It has come to my attention that Phillip Pullman is going to release a new trilogy to accompany his Dark Materials, and I am officially excited to take a look at them. There will be one prequel to the series, set when Lyra was an infant, and two sequels, which follow Lyra as a young woman.
I remember reading that Trilogy for the first time at 14, and being sucked into Lyra’s world from the start. I also remember not liking the sappy tone of the last quarter of the third book, disliking the way he left things, so I very much want to see how he proceeds with the story. I also remember rereading the books as an adult, and picking up a whole lot more of his parallels to, and fierce criticisms of institutionalized religion, which made me appreciate how his books could appeal to a very wide range of ages.
I have heard people speak of Phillip Pullman’s Dark Materials in very different ways. I have heard his treatment of religion in his books characterized as too harsh, as too pro-religion falling just short of C. S. Lewis, and others who missed the parallels he draws altogether, finding the books to be simply a fun fantasy story.
The last quote from Phillip Pullman in the article is indicative of the fact that he too is somewhere in the middle with his views on religion.
My attitude to religion is that religion is a most interesting and extraordinary human phenomenon. I’m fascinated by it, interested in it, and at some points critical of it. And the points when I become critical are the points when politics come into it, and religion acquires political power — political with a small “p,” for example, within the confines of a single family, or Political with a large “P,” on a national or international scale.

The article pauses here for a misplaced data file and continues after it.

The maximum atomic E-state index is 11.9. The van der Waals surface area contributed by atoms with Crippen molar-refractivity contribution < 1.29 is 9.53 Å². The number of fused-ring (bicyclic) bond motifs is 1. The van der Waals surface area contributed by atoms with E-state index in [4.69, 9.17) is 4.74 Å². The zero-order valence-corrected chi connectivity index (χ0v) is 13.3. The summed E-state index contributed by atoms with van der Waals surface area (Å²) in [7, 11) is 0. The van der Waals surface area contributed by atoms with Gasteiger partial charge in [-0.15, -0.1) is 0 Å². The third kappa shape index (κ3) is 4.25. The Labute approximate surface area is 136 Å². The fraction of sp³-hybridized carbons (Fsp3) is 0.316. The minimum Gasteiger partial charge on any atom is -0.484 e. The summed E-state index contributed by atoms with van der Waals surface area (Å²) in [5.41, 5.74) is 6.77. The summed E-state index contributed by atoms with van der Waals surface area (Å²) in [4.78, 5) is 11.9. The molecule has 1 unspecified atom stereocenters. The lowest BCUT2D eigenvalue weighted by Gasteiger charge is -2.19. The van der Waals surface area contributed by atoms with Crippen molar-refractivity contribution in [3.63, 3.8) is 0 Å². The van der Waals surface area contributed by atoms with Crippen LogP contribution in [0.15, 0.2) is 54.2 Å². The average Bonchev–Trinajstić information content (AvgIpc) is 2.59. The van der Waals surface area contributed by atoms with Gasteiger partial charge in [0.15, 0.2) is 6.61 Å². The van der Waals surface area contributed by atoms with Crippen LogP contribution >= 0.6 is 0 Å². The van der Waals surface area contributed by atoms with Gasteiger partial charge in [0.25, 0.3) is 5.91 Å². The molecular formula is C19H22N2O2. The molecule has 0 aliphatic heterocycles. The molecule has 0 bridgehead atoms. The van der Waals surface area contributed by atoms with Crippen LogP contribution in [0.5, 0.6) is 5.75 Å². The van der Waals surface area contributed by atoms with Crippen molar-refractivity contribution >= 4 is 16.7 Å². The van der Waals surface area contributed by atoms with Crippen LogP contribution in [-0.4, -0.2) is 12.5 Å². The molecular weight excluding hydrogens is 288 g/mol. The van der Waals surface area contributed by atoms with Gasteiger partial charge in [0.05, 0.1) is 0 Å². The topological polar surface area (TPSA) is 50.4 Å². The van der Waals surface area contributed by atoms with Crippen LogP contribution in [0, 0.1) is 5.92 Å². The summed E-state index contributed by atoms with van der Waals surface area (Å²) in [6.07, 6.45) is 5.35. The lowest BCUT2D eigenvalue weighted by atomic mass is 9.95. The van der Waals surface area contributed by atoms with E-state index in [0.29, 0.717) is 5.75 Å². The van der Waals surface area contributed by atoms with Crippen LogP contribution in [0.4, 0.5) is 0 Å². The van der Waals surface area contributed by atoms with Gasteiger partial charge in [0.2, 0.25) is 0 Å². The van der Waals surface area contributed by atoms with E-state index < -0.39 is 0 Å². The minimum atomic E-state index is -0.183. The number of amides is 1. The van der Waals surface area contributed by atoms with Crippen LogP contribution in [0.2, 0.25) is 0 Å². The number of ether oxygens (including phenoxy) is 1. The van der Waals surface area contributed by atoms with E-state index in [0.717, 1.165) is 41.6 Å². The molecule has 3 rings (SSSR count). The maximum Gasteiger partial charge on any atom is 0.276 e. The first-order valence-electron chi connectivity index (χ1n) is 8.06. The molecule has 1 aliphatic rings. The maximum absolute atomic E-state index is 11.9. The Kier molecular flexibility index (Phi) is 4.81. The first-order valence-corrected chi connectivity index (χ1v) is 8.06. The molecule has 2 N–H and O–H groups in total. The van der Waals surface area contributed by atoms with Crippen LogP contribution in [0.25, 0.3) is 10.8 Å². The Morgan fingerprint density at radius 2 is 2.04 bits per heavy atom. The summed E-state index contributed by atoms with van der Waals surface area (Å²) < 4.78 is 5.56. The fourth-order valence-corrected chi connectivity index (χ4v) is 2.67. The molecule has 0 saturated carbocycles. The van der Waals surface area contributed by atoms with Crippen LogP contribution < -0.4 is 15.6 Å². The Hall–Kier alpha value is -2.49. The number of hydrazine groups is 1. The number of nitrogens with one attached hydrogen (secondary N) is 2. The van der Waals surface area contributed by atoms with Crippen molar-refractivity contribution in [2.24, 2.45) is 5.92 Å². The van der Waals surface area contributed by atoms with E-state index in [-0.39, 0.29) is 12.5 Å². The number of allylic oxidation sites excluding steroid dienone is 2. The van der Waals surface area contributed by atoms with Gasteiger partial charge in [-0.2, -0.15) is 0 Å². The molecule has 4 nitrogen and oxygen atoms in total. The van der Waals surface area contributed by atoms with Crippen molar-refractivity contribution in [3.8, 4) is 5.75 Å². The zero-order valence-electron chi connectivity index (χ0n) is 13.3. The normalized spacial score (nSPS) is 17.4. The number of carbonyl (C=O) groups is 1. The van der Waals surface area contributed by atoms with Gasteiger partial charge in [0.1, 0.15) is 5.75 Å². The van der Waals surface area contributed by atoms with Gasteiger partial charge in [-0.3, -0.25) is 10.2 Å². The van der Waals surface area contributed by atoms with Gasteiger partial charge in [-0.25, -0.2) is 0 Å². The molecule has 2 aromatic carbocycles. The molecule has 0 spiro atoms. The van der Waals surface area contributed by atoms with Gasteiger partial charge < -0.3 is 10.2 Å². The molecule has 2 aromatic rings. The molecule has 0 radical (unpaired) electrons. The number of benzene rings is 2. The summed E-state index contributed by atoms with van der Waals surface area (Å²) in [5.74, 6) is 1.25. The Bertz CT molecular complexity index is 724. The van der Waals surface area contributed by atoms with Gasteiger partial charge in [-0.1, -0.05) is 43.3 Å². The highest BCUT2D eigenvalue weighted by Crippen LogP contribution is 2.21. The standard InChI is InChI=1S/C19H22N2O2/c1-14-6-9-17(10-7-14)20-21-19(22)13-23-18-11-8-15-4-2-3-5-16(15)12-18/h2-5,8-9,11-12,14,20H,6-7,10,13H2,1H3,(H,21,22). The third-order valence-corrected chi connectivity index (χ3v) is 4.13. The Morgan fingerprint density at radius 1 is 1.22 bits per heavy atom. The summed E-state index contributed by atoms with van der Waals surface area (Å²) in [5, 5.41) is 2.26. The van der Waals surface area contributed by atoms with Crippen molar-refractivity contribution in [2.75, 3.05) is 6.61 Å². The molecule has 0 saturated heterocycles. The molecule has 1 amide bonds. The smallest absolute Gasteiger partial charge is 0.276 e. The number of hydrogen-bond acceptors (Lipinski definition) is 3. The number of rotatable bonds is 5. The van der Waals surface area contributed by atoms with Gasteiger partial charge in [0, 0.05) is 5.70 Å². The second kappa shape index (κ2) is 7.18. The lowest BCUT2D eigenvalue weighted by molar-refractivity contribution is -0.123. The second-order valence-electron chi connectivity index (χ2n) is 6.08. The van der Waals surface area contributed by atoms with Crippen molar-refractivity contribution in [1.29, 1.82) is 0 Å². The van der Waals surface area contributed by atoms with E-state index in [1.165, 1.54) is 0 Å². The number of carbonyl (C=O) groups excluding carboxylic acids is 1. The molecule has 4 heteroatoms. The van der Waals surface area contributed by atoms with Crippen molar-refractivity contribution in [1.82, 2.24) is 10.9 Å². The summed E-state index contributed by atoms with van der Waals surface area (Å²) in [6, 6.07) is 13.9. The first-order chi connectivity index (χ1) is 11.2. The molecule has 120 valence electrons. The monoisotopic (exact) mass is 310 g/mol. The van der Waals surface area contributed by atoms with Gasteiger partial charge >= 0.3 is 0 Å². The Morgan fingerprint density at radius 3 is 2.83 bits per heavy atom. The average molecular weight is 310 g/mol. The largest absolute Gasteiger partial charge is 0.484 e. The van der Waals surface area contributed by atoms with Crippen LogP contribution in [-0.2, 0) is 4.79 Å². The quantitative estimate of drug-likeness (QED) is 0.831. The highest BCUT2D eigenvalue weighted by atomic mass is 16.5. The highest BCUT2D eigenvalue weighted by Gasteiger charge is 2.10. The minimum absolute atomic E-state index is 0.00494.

When religion gets the power to tell people how to dress, who to fall in love with, how to behave, what they must not read, what they must not wear, all those things, then religion goes bad. … Religion is private thing, and a fine thing and a good thing, as long as it remains private. As soon as it becomes public and political, it’s dangerous. That’s the position I’ve taken up in the first series and the position this current one takes up as well.
While I might disagree with his characterization of religion as a “good thing” even when it is private, on the whole I agree that religion’s habit of intertwining with politics and dictating people’s lives is by far the bigger problem. Regardless, I intend on reading his new books, though when I’ll find the time to fit them into my life remains to be seen.
I bring this up, partially to express my enthusiasm for new fantasy books, but also because I am curious about the FtB’s reception of his Dark Materials. My question to you is, have you read them? And if so, what was your impression of them?